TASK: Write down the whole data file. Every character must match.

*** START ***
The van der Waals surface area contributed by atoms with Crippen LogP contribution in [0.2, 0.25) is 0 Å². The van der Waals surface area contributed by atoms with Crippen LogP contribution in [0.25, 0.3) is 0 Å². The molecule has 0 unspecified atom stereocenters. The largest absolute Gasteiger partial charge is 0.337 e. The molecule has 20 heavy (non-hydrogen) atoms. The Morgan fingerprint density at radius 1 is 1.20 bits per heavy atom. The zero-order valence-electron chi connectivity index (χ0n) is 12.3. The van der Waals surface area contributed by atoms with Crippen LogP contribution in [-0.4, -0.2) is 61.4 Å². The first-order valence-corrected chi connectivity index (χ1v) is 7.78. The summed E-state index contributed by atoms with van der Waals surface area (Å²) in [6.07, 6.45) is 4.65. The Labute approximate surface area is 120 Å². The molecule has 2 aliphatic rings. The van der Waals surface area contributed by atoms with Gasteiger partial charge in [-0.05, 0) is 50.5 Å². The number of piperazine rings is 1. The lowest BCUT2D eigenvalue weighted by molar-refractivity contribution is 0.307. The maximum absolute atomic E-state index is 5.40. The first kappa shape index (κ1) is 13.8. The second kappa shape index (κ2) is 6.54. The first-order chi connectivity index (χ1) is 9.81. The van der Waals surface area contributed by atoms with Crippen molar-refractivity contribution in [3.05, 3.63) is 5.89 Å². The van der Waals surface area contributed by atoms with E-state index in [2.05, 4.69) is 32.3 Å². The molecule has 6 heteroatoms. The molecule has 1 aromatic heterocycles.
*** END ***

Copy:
The van der Waals surface area contributed by atoms with Crippen LogP contribution in [0.2, 0.25) is 0 Å². The van der Waals surface area contributed by atoms with Crippen LogP contribution in [0.25, 0.3) is 0 Å². The molecule has 0 unspecified atom stereocenters. The largest absolute Gasteiger partial charge is 0.337 e. The molecule has 20 heavy (non-hydrogen) atoms. The Morgan fingerprint density at radius 1 is 1.20 bits per heavy atom. The zero-order valence-electron chi connectivity index (χ0n) is 12.3. The van der Waals surface area contributed by atoms with Crippen LogP contribution in [-0.4, -0.2) is 61.4 Å². The first-order valence-corrected chi connectivity index (χ1v) is 7.78. The summed E-state index contributed by atoms with van der Waals surface area (Å²) in [6.07, 6.45) is 4.65. The Labute approximate surface area is 120 Å². The molecule has 2 aliphatic rings. The van der Waals surface area contributed by atoms with Gasteiger partial charge in [-0.05, 0) is 50.5 Å². The number of piperazine rings is 1. The lowest BCUT2D eigenvalue weighted by molar-refractivity contribution is 0.307. The maximum absolute atomic E-state index is 5.40. The first kappa shape index (κ1) is 13.8. The second kappa shape index (κ2) is 6.54. The first-order chi connectivity index (χ1) is 9.81. The van der Waals surface area contributed by atoms with Crippen molar-refractivity contribution in [3.05, 3.63) is 5.89 Å². The van der Waals surface area contributed by atoms with E-state index in [2.05, 4.69) is 32.3 Å². The molecule has 6 heteroatoms. The molecule has 1 aromatic heterocycles.